Boeing grounds entire crash aircraft fleet
The world’s largest aerospace company has finally taken action after finding new evidence at the scene of this week’s fatal Ethiopian Airlines crash. How much trust has the industry lost?
On Sunday, an Ethiopia Airlines flight took off from Addis Ababa on its way to Nairobi in Kenya. Three minutes later, it plummeted to the ground, killing all 157 people on board.
The story is sickeningly familiar. Less than five months ago, a Lion Air flight crashed shortly after taking off from Jakarta in Indonesia.
Both planes were the same model: the 737 Max 8 from US manufacturer Boeing. The Max 8 started operating less than two years ago.
While the true cause of the latest crash may not be known for months, fears about the aircraft are mounting.
As families gathered to mourn the dead, yesterday the US joined the long list of countries which have banned the Max 8 from flying. Soon afterwards, Boeing grounded its entire fleet of the planes “out of an abundance of caution and in order to reassure the flying public of the aircraft’s safety.”
So what makes the 737 Max 8 different from other planes?
The aircraft is longer, with a larger engine than Boeing’s other models. It is similar enough to old 737s that pilots were not given extra training, but sufficiently different that a new MCAS autopilot system was added to help control the plane.
In the Lion Air crash, investigators suspect that an anti-stall function caused the MCAS system to turn the aircraft’s nose down. The plane’s trajectory suggested its pilots were battling against the system for control as the plane nose-dived.
US President Donald Trump certainly thinks automation is to blame.
“Airplanes are becoming far too complex to fly,” he tweeted yesterday. “Often old and simpler is far better”.
But flying is now safer than ever. In the 1960s, when there was less automation, fatal accidents occurred once every 200,000 flights. Now, they happen less than once every two million flights.
In 2015, there were 37.5 million flights around the world and 68 accidents. Only four of those resulted in deaths. You are far more likely to be struck by lightning than to die in a plane crash.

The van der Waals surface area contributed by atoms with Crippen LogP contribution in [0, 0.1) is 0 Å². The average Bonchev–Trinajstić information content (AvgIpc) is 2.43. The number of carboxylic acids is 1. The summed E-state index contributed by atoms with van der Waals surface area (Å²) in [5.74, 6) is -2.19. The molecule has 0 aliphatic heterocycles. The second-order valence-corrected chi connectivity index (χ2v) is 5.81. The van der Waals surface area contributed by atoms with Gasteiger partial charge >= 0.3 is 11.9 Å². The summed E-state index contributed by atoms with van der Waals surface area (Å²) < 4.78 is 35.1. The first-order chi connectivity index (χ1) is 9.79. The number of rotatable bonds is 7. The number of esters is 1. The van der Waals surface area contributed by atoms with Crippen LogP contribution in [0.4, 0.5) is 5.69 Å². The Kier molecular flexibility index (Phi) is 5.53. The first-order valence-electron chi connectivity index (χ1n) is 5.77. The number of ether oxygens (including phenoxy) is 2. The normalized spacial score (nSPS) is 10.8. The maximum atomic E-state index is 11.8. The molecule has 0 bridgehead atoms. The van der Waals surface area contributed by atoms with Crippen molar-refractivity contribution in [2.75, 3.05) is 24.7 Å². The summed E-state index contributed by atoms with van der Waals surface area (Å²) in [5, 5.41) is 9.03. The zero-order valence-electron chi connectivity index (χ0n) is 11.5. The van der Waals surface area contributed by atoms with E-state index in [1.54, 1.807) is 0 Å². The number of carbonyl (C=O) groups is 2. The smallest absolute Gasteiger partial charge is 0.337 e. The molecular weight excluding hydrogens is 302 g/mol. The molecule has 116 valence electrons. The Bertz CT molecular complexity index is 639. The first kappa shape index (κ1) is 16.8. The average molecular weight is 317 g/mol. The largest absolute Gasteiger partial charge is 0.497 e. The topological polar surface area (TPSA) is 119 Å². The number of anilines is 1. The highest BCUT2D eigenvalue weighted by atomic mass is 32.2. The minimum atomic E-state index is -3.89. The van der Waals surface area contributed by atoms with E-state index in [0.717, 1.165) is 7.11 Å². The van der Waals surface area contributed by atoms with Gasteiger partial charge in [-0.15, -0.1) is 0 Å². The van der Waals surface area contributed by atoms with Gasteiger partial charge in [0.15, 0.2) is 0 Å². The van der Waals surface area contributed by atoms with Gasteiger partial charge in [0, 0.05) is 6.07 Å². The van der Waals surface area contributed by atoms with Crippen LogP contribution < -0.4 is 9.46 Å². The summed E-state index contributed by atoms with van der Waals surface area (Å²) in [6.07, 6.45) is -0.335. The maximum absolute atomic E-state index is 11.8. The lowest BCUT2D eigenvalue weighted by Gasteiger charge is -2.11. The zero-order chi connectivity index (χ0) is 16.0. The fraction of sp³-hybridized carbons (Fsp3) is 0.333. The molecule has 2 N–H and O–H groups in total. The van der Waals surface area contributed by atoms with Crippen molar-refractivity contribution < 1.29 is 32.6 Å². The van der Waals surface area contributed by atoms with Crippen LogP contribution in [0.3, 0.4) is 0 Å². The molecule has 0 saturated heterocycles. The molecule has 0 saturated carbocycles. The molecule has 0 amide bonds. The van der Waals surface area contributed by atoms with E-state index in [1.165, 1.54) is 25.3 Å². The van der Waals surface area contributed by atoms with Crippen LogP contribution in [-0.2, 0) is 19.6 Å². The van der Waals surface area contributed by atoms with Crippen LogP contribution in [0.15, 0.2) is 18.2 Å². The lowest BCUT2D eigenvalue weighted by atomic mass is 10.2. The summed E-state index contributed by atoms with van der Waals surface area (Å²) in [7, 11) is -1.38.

While the fear of flying is common, the industry is one of the world’s safest. Yet now questions are being raised about safety at Boeing, one of the world’s biggest aeroplane manufacturers. Is this the beginning of a wider scandal? Have these crashes damaged trust in the aviation industry? Or should we wait to learn more about the cause of the latest crash before passing judgement?
America was one of the last countries to ground the planes, as the Federal Aviation Administration insisted there were “no systemic performance issues”. Were countries right to ban the Max 8 so quickly? Was Boeing correct to act with an “abundance of caution”, despite the disruption to flights around the world?
- Would you fly on a Max 8 plane?
- Is it reasonable to be scared of flying?
- Make a leaflet explaining how safe flying is compared to the other main popular methods of transport.
- Why exactly is the fear of flying so common? Write a few paragraphs in response to this question.
Some People Say...
“Ultimately we know deeply that the other side of every fear is a freedom.”Marilyn Ferguson
What do you think?
Q & A
- What do we know?
- The odds of a given person dying in a plane crash are around one in 11 million. This is roughly the same as your chances of being eaten by a shark. Your likelihood of dying in a car accident are around one in 5,000. Even if you are in some kind of plane accident, you still have a 95% chance of surviving.
- What do we not know?
- Whether the Max 8’s MCAS automation system was to blame for the crash. If it was, it is unclear why the pilot did not just override the system, which should be simple to do. They may have been overwhelmed with the warning signals or have had insufficient training. Boeing is planning to issue a software update for the Max 8 and is working on new training updates.
- Including nine British nationals. People of 35 different nationalities were on board the plane.
- All 189 passengers were killed when the plane crashed into the sea after taking off from the Indonesian capital.
- Max 8
- Norwegian Airlines and TUI are the only airlines operating in the UK that use the model. They have both grounded the Max 8 planes.
- The company’s shares fell 5% on Monday and 6% on Tuesday.
- Boeing 737s are the world’s most popular group of commercial airliners. The first 737 was launched in 1967.
- A plane stalls when its nose its pointed too far up (this is called exceeding the angle of attack). At this point, air will hit the underside of the planes wings rather than flow over it, which can make the plane plummet to the ground.
- Machines that operate by themselves.